by David LaRochelle
illustrated by Richard Egielski
Arthur A. Levine Books/Scholastic, 2007
Ages 4 to 8
Find this book at your favorite library or used bookseller.
“And they all lived happily every after.”
Usually that’s how a story concludes, but not this one!
This topsy-turvy tale begins with The End and winds backwards: past a soggy knight, a frightened dragon, 100 bunny rabbits, an enormous runaway tomato, and a hungry giant who wants lemon cheesecake for dessert … until finally arriving at Once upon a time.
Forwards or backwards, this is a very unusual fairy tale indeed!
Looking for ways to build on the learning opportunities found within The End? These PDF files are small and easy to download.
Here’s a teaching guide that will give your students a chance to practice their literal and higher level thinking skills.
If the giant in The End made an apology to the cook, what do you think it would be like? How would the cook respond? Your students can use their imaginations with this fun letter-writing activity.
Oh, no! The knight’s beard is on fire! Challenge your kids to draw a creative way to put the fire out.
Feel free to copy these bookmarks for your students to color.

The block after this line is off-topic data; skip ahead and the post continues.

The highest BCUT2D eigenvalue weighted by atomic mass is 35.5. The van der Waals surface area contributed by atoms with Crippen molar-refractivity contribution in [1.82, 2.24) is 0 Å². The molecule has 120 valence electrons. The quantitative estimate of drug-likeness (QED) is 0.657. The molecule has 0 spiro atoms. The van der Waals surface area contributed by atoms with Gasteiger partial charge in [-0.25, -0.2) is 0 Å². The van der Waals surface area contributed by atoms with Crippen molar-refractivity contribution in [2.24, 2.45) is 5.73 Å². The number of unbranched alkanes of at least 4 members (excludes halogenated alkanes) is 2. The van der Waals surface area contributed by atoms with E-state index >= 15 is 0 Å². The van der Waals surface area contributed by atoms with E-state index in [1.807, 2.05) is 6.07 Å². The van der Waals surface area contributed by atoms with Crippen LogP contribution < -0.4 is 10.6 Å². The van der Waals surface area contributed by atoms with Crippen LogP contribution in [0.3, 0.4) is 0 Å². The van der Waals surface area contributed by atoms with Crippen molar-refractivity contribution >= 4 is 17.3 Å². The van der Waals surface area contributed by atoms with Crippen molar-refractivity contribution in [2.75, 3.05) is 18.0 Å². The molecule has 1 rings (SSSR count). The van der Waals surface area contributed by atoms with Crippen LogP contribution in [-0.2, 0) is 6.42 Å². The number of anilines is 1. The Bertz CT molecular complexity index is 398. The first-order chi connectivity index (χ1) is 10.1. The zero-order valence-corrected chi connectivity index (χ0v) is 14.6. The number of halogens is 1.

Interested in hosting a Backwards Party? This guide has ideas for games, activities, refreshments…everything from Z to A!
Awards and Recognition
SCBWI Golden Kite Honor for Picture Book Text
Bill Martin, Jr., Picture Book Award nominee
Maryland Black-Eyed Susan Book Award nominee
Wyoming Buckaroo Book Award nominee
Washington’s Children’s Choice Award nominee
Maine’s Chickadee Award nominee
Tennessee Volunteer State Book Award nominee
Utah Beehive Award nominee
“The reversed narrative, hilarious turn-of-the-page plot twists and bright, comical, precisely drawn art add up to an uncommonly clever outing that invites reading—in either direction.” (Kirkus Reviews, starred review)
“The reversed narrative, hilarious turn-of-the-page plot twists and bright, comical, precisely drawn art add up to an uncommonly clever outing that invites reading—in either direction.” (Kirkus Reviews)
“LaRochelle keeps the plot simple, the better to trace the inverted order, and leaves the excitement (the dragon’s fiery snort, the giant’s tantrum, etc.) to the intertwining images. Egielski illustrates in buoyant hues.… and gives timely visual hints to past and future moments in this nicely realized puzzle.” (Publishers Weekly, starred review)
“Though the book can be appreciated in one reading, and would work well when shared aloud, multiple perusals are necessary to spot all of the details. When youngsters reach the beginning of The End, they will want to start all over again.” (School Library Journal, starred review)